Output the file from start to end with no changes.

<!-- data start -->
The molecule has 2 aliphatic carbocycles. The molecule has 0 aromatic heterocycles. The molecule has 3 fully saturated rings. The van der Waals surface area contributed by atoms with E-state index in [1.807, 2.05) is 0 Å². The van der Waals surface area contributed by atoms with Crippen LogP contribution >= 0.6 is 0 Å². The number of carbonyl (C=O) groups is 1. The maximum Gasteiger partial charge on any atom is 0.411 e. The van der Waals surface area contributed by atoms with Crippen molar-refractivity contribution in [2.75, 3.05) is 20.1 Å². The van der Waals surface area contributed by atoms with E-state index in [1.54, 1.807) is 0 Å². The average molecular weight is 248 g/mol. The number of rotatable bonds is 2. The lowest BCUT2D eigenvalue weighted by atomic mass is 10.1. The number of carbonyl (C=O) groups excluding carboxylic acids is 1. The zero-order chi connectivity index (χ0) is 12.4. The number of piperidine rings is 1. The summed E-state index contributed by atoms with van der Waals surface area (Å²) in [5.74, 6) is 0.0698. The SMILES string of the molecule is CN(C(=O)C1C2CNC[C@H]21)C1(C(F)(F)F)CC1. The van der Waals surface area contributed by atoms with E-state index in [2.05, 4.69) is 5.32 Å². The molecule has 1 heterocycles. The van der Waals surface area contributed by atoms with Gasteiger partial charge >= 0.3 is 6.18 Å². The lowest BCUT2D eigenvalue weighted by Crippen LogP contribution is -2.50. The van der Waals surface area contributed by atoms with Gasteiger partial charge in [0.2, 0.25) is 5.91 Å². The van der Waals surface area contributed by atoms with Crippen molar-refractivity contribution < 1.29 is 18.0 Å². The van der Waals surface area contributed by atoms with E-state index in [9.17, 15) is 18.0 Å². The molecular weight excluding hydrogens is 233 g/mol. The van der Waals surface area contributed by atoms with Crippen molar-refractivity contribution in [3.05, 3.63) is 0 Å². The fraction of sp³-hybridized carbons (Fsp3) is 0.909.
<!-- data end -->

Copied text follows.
The molecule has 2 aliphatic carbocycles. The molecule has 0 aromatic heterocycles. The molecule has 3 fully saturated rings. The van der Waals surface area contributed by atoms with E-state index in [1.807, 2.05) is 0 Å². The van der Waals surface area contributed by atoms with Crippen LogP contribution >= 0.6 is 0 Å². The number of carbonyl (C=O) groups is 1. The maximum Gasteiger partial charge on any atom is 0.411 e. The van der Waals surface area contributed by atoms with Crippen molar-refractivity contribution in [2.75, 3.05) is 20.1 Å². The van der Waals surface area contributed by atoms with E-state index in [1.54, 1.807) is 0 Å². The average molecular weight is 248 g/mol. The number of rotatable bonds is 2. The lowest BCUT2D eigenvalue weighted by atomic mass is 10.1. The number of carbonyl (C=O) groups excluding carboxylic acids is 1. The zero-order chi connectivity index (χ0) is 12.4. The number of piperidine rings is 1. The summed E-state index contributed by atoms with van der Waals surface area (Å²) in [5.74, 6) is 0.0698. The SMILES string of the molecule is CN(C(=O)C1C2CNC[C@H]21)C1(C(F)(F)F)CC1. The van der Waals surface area contributed by atoms with E-state index in [2.05, 4.69) is 5.32 Å². The molecule has 1 heterocycles. The van der Waals surface area contributed by atoms with Gasteiger partial charge >= 0.3 is 6.18 Å². The lowest BCUT2D eigenvalue weighted by Crippen LogP contribution is -2.50. The van der Waals surface area contributed by atoms with Gasteiger partial charge in [0.2, 0.25) is 5.91 Å². The van der Waals surface area contributed by atoms with Crippen molar-refractivity contribution < 1.29 is 18.0 Å². The van der Waals surface area contributed by atoms with E-state index in [9.17, 15) is 18.0 Å². The molecular weight excluding hydrogens is 233 g/mol. The van der Waals surface area contributed by atoms with Crippen molar-refractivity contribution in [3.05, 3.63) is 0 Å². The fraction of sp³-hybridized carbons (Fsp3) is 0.909.